Thread Count: Cataloging Textile CollectionsBy Caitlin Harvey posted
Before I started my 22-month job as a textile cataloger, my knowledge of Pennsylvania German culture was limited to the dandelion and hot bacon dressing salad we had at Thanksgiving, and the joke my mother used to tell; “Kannst du micka funga? (Can you catch flies?) “Ja, wenn de hocka bleiben” (Yes, when they sit still). Now after 16 months on the project, my appreciation for a dying culture—my dying culture—has been revitalized, thanks to the amazing artifacts and communal spirit between the three institutions I work for.
In early 2012, the Mennonite Heritage Center in Harleysville, Pennsylvania, the Goschenhoppen Historians in Green Lane, Pennsylvania, and the Schwenkfelder Library & Heritage Center in Pennsburg, Pennsylvania, were the recipients of a CLIR Hidden Special Collections and Archives grant. The grant supported joint cataloging of the three institutions’ textile collections and the publicizing of this endeavor through an online and searchable catalog. This project was designed to be a collaborative effort with the three sites sharing the hired cataloger, i.e., myself.
One would think that in working on a joint project there are bound to be problems, but so far, we have been very successful at working together and helping each other out. Communication has been the most valuable tool in achieving our goal. We have monthly meetings, in which we plan, schedule, and brainstorm about not only the process of cataloging, but also how we want the end product, the online catalog, to look. This deliberation has allowed the three very different historic institutions to maintain a consistent and standard approach in the cataloging of their objects, including the descriptions and images.
In case anyone is unfamiliar with cataloging and what that entails, my daily tasks are to locate the objects in the storage areas, bring them to the cataloging area, carefully unwrap the artifact, and either lay it flat on a table, climb a ladder to hang it on a metal frame, or dress a dress form. Then, I take photographs and record information about the object. Before starting the cataloging process, I traveled to the Winterthur Museum, Garden and Library to meet with their catalogers. They provided insight into their own cataloging methodology. In turn, the three sites had to discuss what worked for our particular project.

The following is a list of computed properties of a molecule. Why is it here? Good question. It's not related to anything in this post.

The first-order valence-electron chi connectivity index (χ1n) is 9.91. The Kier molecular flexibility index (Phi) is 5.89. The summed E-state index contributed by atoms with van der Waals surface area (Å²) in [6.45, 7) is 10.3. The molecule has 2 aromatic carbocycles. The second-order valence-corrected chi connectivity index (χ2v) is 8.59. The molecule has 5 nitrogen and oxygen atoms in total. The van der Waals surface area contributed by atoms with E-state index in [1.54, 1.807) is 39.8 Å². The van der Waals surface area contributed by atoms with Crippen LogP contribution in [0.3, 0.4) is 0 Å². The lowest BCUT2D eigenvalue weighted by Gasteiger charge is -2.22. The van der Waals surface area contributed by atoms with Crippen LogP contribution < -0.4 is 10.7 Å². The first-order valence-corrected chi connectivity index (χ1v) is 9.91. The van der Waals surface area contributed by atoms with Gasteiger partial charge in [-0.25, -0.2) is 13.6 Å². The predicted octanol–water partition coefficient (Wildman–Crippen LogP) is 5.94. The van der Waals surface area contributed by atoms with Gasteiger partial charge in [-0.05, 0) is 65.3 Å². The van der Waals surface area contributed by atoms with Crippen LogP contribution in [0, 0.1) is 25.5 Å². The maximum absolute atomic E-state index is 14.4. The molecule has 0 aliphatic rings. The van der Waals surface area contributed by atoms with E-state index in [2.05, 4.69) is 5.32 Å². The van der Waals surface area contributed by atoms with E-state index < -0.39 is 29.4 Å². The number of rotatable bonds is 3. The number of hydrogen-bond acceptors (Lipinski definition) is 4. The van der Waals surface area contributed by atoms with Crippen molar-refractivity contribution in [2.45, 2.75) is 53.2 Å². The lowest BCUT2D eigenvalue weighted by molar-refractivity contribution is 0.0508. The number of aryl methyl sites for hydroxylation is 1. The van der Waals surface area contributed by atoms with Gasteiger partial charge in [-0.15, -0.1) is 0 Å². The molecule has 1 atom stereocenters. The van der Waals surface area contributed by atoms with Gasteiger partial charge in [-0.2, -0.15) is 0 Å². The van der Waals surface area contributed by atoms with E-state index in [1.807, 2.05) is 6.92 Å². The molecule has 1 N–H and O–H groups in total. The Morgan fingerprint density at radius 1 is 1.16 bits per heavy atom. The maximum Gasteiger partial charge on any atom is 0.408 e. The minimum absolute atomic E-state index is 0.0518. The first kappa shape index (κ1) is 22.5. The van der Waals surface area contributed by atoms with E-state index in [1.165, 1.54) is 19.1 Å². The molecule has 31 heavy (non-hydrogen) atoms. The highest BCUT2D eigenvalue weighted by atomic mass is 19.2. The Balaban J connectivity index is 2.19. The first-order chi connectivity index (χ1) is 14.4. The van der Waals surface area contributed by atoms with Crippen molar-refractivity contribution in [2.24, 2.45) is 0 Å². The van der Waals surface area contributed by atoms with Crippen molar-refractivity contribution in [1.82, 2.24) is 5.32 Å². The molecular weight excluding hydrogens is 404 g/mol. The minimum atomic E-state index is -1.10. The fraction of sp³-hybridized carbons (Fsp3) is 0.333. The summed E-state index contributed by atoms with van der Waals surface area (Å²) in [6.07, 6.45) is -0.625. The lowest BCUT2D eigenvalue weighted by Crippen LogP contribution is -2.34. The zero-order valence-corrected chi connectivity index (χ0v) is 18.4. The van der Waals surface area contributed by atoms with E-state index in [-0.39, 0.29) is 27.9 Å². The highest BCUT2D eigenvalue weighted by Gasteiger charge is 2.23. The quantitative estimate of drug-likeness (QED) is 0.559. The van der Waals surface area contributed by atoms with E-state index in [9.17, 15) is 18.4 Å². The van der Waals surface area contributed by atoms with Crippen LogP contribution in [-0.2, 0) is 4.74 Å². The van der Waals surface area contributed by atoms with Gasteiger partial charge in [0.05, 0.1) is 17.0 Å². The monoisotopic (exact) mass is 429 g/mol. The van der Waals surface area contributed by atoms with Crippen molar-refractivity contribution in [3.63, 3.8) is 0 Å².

Because of time constraints, we had to decide, collectively, what components of the objects we felt were the most important to catalog, such as size, fabric, and other characteristics. Agreeing on which features to include allowed the cataloging process for the three collections to be as cohesive as possible, which personally, helped me stay efficient, but more importantly, will help the researchers using this catalog. While additional time might have allowed us to catalog in greater depth, we are giving people a taste of the collections, which might prompt them to visit, something we would definitely like to see happen.
Photography has also been important, as pictures are the first thing people see. Each location has had different challenges to overcome; lighting, backgrounds, dress forms, space, even ceiling height (we had some really, really long quilts). As a result, Photoshop has become my best friend, and now the images of the three sites appear consistent, adding even more synchronization to the project.
Each institution has tried to accommodate the other’s restrictions or events; whether it is an upcoming fundraising festival or the lack of air conditioning in the summer, we have worked together to find a compromise or solution. For example, Schwenkfelder opened its doors to the Goschenhoppen Historians, allowing them to transport and store their textile artifacts to Schwenkfelder for cataloging and photographing. Backdrops, dress forms, quilt frames, cameras, and even interns, who traveled with me to different locations, have all been shared. Without the strong relationship among the three organizations, there is no way that the cataloging could have gone as smoothly as it has.
The hardest part of this whole cataloging process has been setting priorities for what to catalog and what to forgo, temporarily. Twenty-two months seems like a long time, but when you’re working with large objects, such as quilts and coverlets, and with large numbers of household textiles and clothing articles (more than 1,500), time can really fly. However, the collection managers and curator at each site know their collection inside and out, and together we have consciously thought about and selected artifacts that best tell the story of the Pennsylvanian Germans.
This has been an exciting but busy time. I am never short of something to do, and I am very fortunate to be able to assist in preserving and publicizing the Pennsylvania German culture. This grant could not be more apropos, because we really are opening the door to a world of hidden treasures. The result of the project, the three searchable online catalogs, will be a unique research tool, demonstrating the variety and splendor of the three textile collections, as well as the successful collaboration between the Mennonite Heritage Center, the Goschenhoppen Historians, and the Schwenkfelder Library & Heritage Center.
Caitlin Harvey is Textile Cataloger for the Mennonite Heritage Center, Schwenkfelder Library & Heritage Center, and the Goschenhoppen Historians.